"Over the past six years or so, drummer Chris Corsano has proven to be one of Bill Orcutt's most reliably flexible collusionists. Regardless of whether Bill is cluster-busting electric guitar strings, weaseling around with cracked electronics, or playing relatively spacious free-rock, Corsano is able to provide the proper base for his aural sculpting. A lot of Orcutt's instrumental work has traditionally felt hermetic even though he's exploring caverns of explosive ecstasy. One often got the impression Bill was operating in the way John Travolta did in the classic 1976 ABC television drama, The Boy in the Plastic Bubble. Orcutt's actual interaction with collaborators emerged not from communication so much as pure observation. While he was fully cognizant of his musical surroundings, his reactions to it were walled off. This approach did not encourage sonic dialogue so much as parallel streams of discourse. These streams could interact with each other, but not in particularly standard ways. On Brace Up! , their first ever studio release, this precept has changed considerably. Whether it's a function of emotional familiarity or an intellectual choice I dunno, but there's a whole new kind of duo exchange going down on this record. Bill and Chris are clearly playing off each other's moves throughout the album. And it really raises the level of the music to an all-time high. From the cop car see-saw of "Poundland Frenzy" to the mutual pummeling of "Paranoid Time" (possibly a Minutemen tribute?) to the lazychicken-gets-stung-prog of "She Punched a Hole in the Moon for Me," the sounds on Brace Up! display a constant flow of ideas and instantaneous conjugation of newly forged verbs. As great as Bill and Chris's previous duo records have been, this one's greater." -- Byron Coley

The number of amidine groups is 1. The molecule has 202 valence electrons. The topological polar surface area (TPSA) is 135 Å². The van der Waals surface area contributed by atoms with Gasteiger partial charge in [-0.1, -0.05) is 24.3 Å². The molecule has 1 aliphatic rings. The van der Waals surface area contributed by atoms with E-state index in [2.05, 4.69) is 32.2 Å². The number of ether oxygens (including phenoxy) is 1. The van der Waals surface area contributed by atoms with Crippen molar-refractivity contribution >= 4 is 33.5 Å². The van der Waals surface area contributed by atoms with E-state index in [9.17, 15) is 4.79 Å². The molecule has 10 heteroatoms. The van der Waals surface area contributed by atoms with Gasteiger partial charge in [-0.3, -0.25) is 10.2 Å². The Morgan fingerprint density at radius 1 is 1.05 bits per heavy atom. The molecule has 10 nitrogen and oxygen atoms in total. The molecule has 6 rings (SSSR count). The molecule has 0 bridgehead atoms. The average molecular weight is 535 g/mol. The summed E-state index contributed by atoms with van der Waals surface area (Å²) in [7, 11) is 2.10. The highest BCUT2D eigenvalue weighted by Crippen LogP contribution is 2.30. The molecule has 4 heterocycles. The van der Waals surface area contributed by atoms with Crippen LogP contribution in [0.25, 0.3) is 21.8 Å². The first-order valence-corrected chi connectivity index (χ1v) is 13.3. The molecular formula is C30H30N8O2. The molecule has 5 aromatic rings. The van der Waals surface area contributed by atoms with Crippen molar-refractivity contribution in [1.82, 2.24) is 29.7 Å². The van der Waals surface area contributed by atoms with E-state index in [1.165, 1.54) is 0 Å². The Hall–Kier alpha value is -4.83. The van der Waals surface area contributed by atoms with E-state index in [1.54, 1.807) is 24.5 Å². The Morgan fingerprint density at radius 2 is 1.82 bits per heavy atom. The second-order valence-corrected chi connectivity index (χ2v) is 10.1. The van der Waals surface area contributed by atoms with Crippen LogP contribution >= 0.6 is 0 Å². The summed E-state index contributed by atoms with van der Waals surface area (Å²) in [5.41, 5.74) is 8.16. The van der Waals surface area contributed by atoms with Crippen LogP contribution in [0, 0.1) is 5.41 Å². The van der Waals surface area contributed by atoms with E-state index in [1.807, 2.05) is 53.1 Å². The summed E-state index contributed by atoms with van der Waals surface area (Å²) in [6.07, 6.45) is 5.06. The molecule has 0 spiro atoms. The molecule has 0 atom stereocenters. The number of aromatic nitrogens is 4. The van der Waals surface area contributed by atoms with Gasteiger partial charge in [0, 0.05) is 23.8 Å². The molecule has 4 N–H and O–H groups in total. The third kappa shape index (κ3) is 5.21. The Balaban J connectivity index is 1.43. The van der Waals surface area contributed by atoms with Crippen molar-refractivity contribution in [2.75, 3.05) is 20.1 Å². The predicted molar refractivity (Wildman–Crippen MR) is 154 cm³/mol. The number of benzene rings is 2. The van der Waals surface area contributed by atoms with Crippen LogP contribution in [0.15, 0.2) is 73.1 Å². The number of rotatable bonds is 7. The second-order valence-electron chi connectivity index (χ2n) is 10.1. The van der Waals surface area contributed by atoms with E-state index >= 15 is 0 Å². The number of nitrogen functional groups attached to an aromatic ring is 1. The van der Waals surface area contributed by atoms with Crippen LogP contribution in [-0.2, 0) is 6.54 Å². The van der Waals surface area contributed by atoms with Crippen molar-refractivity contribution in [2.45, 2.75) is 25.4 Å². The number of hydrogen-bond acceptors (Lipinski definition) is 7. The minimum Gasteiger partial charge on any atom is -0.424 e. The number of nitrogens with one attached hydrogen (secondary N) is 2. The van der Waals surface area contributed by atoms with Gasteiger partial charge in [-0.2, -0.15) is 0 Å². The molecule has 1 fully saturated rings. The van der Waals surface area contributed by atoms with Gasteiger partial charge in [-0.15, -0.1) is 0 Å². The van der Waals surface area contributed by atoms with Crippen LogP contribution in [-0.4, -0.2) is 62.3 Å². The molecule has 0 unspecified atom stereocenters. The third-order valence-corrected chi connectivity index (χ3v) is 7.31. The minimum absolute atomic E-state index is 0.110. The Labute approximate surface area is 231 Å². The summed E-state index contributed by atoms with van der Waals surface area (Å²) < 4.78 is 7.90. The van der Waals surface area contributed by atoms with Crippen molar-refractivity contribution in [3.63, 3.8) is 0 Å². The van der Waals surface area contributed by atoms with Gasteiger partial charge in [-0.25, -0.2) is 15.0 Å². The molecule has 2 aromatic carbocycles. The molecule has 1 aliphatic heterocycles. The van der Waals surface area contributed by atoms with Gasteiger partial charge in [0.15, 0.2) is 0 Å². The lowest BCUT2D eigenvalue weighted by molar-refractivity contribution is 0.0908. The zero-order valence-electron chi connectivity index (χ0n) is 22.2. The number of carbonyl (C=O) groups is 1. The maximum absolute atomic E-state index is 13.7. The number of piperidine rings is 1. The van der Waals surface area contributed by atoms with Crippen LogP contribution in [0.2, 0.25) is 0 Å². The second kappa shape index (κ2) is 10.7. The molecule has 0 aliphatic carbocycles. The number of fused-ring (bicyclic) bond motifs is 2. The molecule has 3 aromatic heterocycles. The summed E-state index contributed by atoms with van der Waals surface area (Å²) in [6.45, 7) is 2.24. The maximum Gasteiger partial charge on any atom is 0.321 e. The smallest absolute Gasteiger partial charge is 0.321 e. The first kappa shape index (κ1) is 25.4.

More information can be found here.

5040 Hits

Rivulets, "In Our Circle"

To simply categorize the music of Rivulets as spare or desolate is to unjustly deny it the hot blood sizzling through its very veins.

Sure, on the band's 6th album In Our Circle, there are prairies of space over which notes and tones often hang like dust specks in a light beam. But there is a pulsing intensity to these moments, these Rust Belt incantations. Denver-via-Minneapolis Songwriter Nathan Amundson might be laconic in his presentation, but his music is abound with thoughtful sentiment and rich in soul. Think of the way the seemingly austere music of Low (with whom Amundson has toured and collaborated), Jason Molina or even, say, the repetitive psych-metal of the vastly under-appreciated Lungfish, vibrated with raw nerve and dark energy. In Our Circle vibrates with a similar hard-earned confidence and perhaps with an even darker energy.